proteasome subunit beta 9
The information on this page was automatically extracted from online scientific databases.
From NCBI Gene:
The proteasome is a multicatalytic proteinase complex with a highly ordered ring-shaped 20S core structure. The core structure is composed of 4 rings of 28 non-identical subunits; 2 rings are composed of 7 alpha subunits and 2 rings are composed of 7 beta subunits. Proteasomes are distributed throughout eukaryotic cells at a high concentration and cleave peptides in an ATP/ubiquitin-dependent process in a non-lysosomal pathway. An essential function of a modified proteasome, the immunoproteasome, is the processing of class I MHC peptides. This gene encodes a member of the proteasome B-type family, also known as the T1B family, that is a 20S core beta subunit. This gene is located in the class II region of the MHC (major histocompatibility complex). Expression of this gene is induced by gamma interferon and this gene product replaces catalytic subunit 1 (proteasome beta 6 subunit) in the immunoproteasome. Proteolytic processing is required to generate a mature subunit. [provided by RefSeq, Mar 2010]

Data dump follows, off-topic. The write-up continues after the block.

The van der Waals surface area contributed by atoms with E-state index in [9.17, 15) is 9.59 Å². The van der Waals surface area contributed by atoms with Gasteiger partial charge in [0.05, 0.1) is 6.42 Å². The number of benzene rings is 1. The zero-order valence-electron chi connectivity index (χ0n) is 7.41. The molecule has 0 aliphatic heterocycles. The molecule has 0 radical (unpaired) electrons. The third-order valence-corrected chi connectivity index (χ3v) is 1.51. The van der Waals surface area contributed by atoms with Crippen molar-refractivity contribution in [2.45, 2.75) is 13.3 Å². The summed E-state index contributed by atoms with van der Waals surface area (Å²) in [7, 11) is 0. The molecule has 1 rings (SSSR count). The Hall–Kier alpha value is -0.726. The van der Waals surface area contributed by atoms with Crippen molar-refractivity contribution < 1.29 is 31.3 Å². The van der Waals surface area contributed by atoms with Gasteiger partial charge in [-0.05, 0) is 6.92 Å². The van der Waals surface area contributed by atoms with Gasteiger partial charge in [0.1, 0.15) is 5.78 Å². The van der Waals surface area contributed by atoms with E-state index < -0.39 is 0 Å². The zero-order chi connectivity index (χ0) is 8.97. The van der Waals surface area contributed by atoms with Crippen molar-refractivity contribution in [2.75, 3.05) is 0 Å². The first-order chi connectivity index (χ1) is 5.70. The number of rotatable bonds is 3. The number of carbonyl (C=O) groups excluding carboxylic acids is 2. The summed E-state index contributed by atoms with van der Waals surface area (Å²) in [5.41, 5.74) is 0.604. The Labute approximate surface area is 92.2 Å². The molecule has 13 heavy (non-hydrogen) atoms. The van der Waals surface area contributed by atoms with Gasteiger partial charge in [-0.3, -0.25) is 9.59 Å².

The proteasome is a multicatalytic proteinase complex which is characterized by its ability to cleave peptides with Arg, Phe, Tyr, Leu, and Glu adjacent to the leaving group at neutral or slightly basic pH. The proteasome has an ATP-dependent proteolytic activity. This subunit is involved in antigen processing to generate class I binding peptides. Replacement of PSMB6 by PSMB9 increases the capacity of the immunoproteasome to cleave model peptides after hydrophobic and basic residues.